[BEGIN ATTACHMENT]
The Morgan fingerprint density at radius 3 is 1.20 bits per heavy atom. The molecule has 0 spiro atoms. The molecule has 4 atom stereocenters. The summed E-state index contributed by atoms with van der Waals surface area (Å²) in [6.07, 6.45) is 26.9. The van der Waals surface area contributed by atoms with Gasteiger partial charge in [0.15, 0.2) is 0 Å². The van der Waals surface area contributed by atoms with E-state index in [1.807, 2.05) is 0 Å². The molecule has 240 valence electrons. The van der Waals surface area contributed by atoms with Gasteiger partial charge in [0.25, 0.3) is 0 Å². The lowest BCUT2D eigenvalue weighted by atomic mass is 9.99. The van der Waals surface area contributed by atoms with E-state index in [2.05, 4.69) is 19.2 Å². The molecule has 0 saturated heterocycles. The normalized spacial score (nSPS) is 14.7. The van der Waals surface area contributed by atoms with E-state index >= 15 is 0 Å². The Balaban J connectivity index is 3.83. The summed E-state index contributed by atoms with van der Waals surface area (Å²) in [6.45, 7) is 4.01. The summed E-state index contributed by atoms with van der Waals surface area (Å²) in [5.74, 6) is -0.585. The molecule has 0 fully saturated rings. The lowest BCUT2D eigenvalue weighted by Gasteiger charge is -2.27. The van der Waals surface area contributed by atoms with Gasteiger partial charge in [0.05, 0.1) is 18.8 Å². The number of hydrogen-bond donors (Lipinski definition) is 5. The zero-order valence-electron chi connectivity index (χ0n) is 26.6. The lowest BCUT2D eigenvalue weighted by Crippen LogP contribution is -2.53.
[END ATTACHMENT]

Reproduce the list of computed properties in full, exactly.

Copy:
The Morgan fingerprint density at radius 3 is 1.20 bits per heavy atom. The molecule has 0 spiro atoms. The molecule has 4 atom stereocenters. The summed E-state index contributed by atoms with van der Waals surface area (Å²) in [6.07, 6.45) is 26.9. The van der Waals surface area contributed by atoms with Gasteiger partial charge in [0.15, 0.2) is 0 Å². The van der Waals surface area contributed by atoms with E-state index in [1.807, 2.05) is 0 Å². The molecule has 240 valence electrons. The van der Waals surface area contributed by atoms with Gasteiger partial charge in [0.25, 0.3) is 0 Å². The lowest BCUT2D eigenvalue weighted by atomic mass is 9.99. The van der Waals surface area contributed by atoms with E-state index in [2.05, 4.69) is 19.2 Å². The molecule has 0 saturated heterocycles. The normalized spacial score (nSPS) is 14.7. The van der Waals surface area contributed by atoms with E-state index >= 15 is 0 Å². The Balaban J connectivity index is 3.83. The summed E-state index contributed by atoms with van der Waals surface area (Å²) in [6.45, 7) is 4.01. The summed E-state index contributed by atoms with van der Waals surface area (Å²) in [5.74, 6) is -0.585. The molecule has 0 fully saturated rings. The lowest BCUT2D eigenvalue weighted by Gasteiger charge is -2.27. The van der Waals surface area contributed by atoms with Gasteiger partial charge in [0.05, 0.1) is 18.8 Å². The number of hydrogen-bond donors (Lipinski definition) is 5. The zero-order valence-electron chi connectivity index (χ0n) is 26.6. The lowest BCUT2D eigenvalue weighted by Crippen LogP contribution is -2.53.